8. Epidemiology Office, Divisiion of Viral and Rickettsial Diseasses, Center for Infectious Diseases, Centers for Disease Control. "Leads from the MMWR. Reye syndrome surveillance--United States, 1987 and 1988." JAMA 261 (1989): 3520,
  9. "Product Information. Pepto-Bismol (bismuth subsalicylate)." Procter and Gamble Pharmaceuticals, Cincinnati, OH.
View all 9 references
Moderate

Barbiturates (Includes Ascomp with Codeine) ↔ Adrenal Insufficiency

Moderate Potential Hazard, High plausibility

Applies to: Adrenal Insufficiency, Panhypopituitarism

Barbiturates, especially phenobarbital, secobarbital and butabarbital, may diminish the systemic effects of exogenous and endogenous corticosteroids via induction of hepatic microsomal enzymes, thereby accelerating the metabolism of corticosteroids. In addition, barbiturates may interfere with pituitary corticotropin production. Therapy with barbiturates should be administered cautiously in patients with adrenal insufficiency. Patients with borderline hypoadrenalism should be monitored closely, and patients receiving steroid supplementation may require an adjustment in dosage when barbiturates are added to or withdrawn from their medication regimen.

References

  1. "Product Information. Seconal Sodium (secobarbital)" Lilly, Eli and Company, Indianapolis, IN.
  2. "Product Information. Amytal Sodium (amobarbital)" Lilly, Eli and Company, Indianapolis, IN.
  3. "Product Information. Phenobarbital (phenobarbital)." Lilly, Eli and Company, Indianapolis, IN.
  4. "Product Information. Mebaral (mephobarbital)" Sanofi Winthrop Pharmaceuticals, New York, NY.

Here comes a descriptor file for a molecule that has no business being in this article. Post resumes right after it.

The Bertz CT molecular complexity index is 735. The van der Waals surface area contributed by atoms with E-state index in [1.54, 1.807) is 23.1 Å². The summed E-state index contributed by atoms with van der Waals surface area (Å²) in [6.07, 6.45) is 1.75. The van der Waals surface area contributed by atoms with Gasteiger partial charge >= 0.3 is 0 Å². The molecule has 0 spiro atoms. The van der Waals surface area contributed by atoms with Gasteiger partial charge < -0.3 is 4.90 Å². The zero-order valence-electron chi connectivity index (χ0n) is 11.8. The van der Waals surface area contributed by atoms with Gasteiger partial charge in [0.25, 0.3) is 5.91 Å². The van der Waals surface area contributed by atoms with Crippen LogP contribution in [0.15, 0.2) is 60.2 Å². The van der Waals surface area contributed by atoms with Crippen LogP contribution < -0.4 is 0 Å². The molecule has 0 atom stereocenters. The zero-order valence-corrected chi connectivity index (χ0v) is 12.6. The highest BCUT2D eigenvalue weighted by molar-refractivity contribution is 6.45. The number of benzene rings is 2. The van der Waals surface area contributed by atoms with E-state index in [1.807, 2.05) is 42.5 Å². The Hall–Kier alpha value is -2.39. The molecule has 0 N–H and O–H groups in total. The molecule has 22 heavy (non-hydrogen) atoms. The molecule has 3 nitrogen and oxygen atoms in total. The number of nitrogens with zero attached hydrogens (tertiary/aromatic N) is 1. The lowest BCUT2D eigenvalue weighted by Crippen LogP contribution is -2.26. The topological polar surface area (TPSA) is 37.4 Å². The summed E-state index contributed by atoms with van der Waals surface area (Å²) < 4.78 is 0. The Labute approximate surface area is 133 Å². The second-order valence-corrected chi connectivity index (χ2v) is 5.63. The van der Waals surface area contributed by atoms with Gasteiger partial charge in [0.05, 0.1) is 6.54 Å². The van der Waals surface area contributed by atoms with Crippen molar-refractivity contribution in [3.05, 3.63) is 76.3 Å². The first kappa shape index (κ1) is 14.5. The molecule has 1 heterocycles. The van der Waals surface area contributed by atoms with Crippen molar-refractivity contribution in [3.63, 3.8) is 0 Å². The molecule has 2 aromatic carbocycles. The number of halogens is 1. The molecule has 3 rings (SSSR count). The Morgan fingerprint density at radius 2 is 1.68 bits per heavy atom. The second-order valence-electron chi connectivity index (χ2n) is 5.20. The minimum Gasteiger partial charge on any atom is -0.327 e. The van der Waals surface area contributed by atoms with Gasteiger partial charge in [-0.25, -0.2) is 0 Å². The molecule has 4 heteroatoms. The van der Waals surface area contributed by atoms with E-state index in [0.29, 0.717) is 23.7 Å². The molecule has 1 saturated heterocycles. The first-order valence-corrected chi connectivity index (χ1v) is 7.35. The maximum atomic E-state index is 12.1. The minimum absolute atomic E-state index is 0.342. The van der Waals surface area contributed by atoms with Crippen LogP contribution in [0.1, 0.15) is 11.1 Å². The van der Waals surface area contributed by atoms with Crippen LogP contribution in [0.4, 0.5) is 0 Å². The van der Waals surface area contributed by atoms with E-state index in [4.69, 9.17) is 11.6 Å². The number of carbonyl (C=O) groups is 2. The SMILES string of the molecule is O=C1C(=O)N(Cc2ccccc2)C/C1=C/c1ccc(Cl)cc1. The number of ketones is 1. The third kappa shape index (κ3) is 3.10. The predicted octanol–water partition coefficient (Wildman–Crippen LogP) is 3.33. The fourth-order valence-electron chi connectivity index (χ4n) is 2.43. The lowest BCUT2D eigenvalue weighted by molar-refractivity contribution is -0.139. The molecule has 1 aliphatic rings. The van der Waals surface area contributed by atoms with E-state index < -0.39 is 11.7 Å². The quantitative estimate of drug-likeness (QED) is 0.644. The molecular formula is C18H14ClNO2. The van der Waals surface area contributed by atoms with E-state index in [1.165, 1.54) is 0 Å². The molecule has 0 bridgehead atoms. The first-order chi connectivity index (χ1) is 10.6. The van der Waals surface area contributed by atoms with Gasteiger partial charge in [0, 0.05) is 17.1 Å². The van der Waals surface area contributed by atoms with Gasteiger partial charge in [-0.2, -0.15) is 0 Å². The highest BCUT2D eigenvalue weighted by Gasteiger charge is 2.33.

5. "Product Information. Butisol Sodium (butabarbital)" Wallace Laboratories, Cranbury, NJ.
  6. "Product Information. Nembutal Sodium (pentobarbital)" Abbott Pharmaceutical, Abbott Park, IL.
View all 6 references
Moderate

Barbiturates (Includes Ascomp with Codeine) ↔ Depression

Moderate Potential Hazard, High plausibility

Applies to: Depression

Barbiturates depress the central nervous system and may cause or exacerbate mental depression. Therapy with barbiturates should be administered cautiously in patients with a history of depression or suicidal tendencies. It may be prudent to refrain from dispensing large quantities of medication to these patients.

References

  1. "Multum Information Services, Inc. Expert Review Panel"
  2. "Product Information. Butisol Sodium (butabarbital)" Wallace Laboratories, Cranbury, NJ.
  3. "Product Information. Nembutal Sodium (pentobarbital)" Abbott Pharmaceutical, Abbott Park, IL.
  4. "Product Information. Seconal Sodium (secobarbital)" Lilly, Eli and Company, Indianapolis, IN.